In this module we will extend the simplest occupancy model that we used for the salamanders analysis to include multiple species. The basic requirements of occupancy modelling are the same: **no false positives**; independent, **replicate observations** at least a subset of sites; and **closure**, which here means that the species is either present or absent at a site for all observations.

## Route NH 017

Our example data come from the North American Breeding Bird Survey (NABBS), specifically for NABBS route #017 in New Hampshire in 1991. Fifty sites at half-mile (800m) intervals were surveyed on 11 occasions in June and July by an experienced birder, and the species detected were recorded. The data are from Royle & Dorazio (2008)^{1}Royle, J.A. & Dorazio, R.M. (2008) *Hierarchical modeling and inference in ecology: the analysis of data from populations, metapopulations and communities*. Academic Press. We have transposed the data so that sites are in rows and species in columns.. You can download and check the data with the following code.

**NABBS <- read.csv("http://bcss.org.my/data/NABBS_NH017.csv",
row.names=1, comment="#")
str(NABBS)
# 'data.frame': 50 obs. of 99 variables:
# $ VIREO.Red.eyed : int 0 1 0 5 4 1 3 11 8 8 ...
# $ ROBIN. : int 11 11 11 9 9 5 10 8 5 8 ...
# $ OVENBIRD. : int 0 1 0 3 2 3 0 3 7 6 ...
# [...]
# $ CUCKOO.Yellow.billed : int 0 0 0 0 0 0 0 0 0 0 ...
Ymat <- as.matrix(NABBS)
table(Ymat)
# 0 1 2 3 4 5 6 7 8 9 10 11
# 3638 494 245 139 96 83 56 44 58 40 32 25
colSums(Ymat)
# VIREO.Red.eyed ROBIN. OVENBIRD.
# 353 252 252
# [...]
# MERLIN. VULTURE.Turkey CUCKOO.Yellow.billed
# 1 1 1
nOcc <- 11 # Each site visited 11 times
( nSobs <- ncol(Ymat) ) # Number of species observed
# 99
( nSites <- nrow(Ymat) ) # Number of sites along the route
# 50**

A total of 99 species were recorded, ranging from the Red-eyed Vireo with 353 detections (out of 50 x 11 = 550 surveys) to 12 species with only 1 detection each.

## A ‘stacked’ analysis

Our first analysis with just be a single-species analysis repeated 99 times. Doing it in a single call to JAGS means that the posterior distributions are all in the same output object, and the code gives us a starting point for more interesting models.

The model diagram is exactly the same as that for salamanders with the addition of the index *k* for the different species.

**# Single species models stacked
# File name "MSOM_stacked.jags"
model{
for(k in 1:nSobs){ # Loop through species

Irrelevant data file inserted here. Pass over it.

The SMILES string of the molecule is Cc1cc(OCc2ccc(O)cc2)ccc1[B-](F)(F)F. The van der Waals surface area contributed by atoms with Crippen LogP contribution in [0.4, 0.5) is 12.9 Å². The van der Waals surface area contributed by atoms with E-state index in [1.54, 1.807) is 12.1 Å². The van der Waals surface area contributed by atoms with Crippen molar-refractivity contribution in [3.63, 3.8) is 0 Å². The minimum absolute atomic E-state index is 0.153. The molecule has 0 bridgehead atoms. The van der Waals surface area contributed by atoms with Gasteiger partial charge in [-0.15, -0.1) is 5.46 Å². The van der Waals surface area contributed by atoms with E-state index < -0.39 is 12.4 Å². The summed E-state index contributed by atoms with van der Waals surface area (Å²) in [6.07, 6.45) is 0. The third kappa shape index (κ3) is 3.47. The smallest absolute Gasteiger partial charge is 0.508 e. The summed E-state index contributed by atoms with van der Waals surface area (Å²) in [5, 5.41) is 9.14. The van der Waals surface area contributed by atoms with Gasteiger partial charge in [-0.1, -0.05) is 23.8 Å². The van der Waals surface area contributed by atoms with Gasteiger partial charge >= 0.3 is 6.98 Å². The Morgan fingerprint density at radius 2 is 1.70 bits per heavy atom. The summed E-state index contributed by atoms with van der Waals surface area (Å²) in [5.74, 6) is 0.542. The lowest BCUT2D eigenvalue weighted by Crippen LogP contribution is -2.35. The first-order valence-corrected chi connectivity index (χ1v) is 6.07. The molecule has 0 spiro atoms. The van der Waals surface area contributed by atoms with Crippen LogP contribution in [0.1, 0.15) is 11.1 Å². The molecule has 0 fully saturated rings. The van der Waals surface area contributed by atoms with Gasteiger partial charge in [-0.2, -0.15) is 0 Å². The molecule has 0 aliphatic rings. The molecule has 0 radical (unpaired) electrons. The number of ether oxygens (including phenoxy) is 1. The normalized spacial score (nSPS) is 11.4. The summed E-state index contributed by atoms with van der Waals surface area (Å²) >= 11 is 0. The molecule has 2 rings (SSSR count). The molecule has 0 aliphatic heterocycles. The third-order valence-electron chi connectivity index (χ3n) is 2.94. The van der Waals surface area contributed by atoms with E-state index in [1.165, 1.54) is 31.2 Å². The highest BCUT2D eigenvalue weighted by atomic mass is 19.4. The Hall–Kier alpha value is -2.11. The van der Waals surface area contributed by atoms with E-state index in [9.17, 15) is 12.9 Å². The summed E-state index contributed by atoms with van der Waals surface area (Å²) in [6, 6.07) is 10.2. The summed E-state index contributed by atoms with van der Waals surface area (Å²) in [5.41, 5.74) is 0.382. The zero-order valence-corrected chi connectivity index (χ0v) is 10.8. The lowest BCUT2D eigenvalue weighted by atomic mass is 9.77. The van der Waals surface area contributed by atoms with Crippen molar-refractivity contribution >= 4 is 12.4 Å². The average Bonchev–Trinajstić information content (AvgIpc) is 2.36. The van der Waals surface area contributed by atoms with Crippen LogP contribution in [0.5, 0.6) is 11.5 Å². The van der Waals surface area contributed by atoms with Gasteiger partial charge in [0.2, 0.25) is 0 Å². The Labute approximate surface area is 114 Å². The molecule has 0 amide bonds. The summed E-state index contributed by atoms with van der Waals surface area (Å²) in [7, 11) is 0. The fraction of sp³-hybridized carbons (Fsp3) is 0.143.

# Likelihood
for(i in 1:nSites) {
# Ecological model
z[i, k] ~ dbern(psi[k])
# Observation model
y[i, k] ~ dbin(p[k] * z[i, k], nOcc)
}
# Priors
p[k] ~ dbeta(1, 1) # Uninformative prior
psi[k] ~ dbeta(1, 1)
}
}**

Again the JAGS code is the same as for the single species model apart from the loop for the species with index `k`

. We prepare the data and run the model with the following R code:

**# Pack up everything for JAGS
z <- (Ymat > 0)*1 # *1 converts to numeric, keeps matrix
z[z == 0] <- NA
jagsData <- list(y = Ymat, nSobs = nSobs, nSites = nSites,
nOcc = nOcc, z = z)
str(jagsData)
# List of 5
# $ y : int [1:50, 1:99] 0 1 0 5 4 1 3 11 8 8 ...
# $ nSobs : int 99
# $ nSites: int 50
# $ nOcc : num 11
# $ z : num [1:50, 1:99] NA 1 NA 1 1 1 1 1 1 1 ...
wanted <- c("psi", "p") # Parameters monitored
# model run takes about 1.5 mins
library(jagsUI)
outS <- jags(jagsData, NULL, wanted, "MSOM_stacked.jags",
n.chains=3, n.adapt=100, n.burnin = 500, n.iter=12500,
n.thin=6, parallel=TRUE, DIC=FALSE)
library(mcmcOutput)
diagPlot(outS)**

All the diagnostic plots look ok. We only show the diagnostic plots for 8 nodes, 4 for species with lots of detections and 4 for species with only 1 detection each. The first four look fine, but the last 4 have a mode at 0 and are very small.

We won’t bother to print out the values for all 198 nodes, instead we’ll plot them.

**op <- par(mfrow=1:2)
plot(outS$mean$psi, 1:nSobs, xlim=0:1,
pch=16, xlab="psi", ylab="Species")
segments(outS$q2.5$psi, 1:nSobs,outS$q97.5$psi, 1:nSobs)
plot(outS$mean$p, 1:nSobs, xlim=0:1,
pch=16, xlab="p", ylab="Species")
segments(outS$q2.5$p, 1:nSobs,outS$q97.5$p, 1:nSobs)
par(op)**

The species with most detections are at the bottom of the plot, and both `p`

and `psi`

are reasonably well estimated. Number 62 looks odd, with high `p`

and low `psi`

: this is the Cliff Swallow, which was detected at only 1 site but 9 times out of 11 at that site; a nesting colony is likely nearby. The 12 species with only 1 detection each are at the top and unsurprisingly `psi`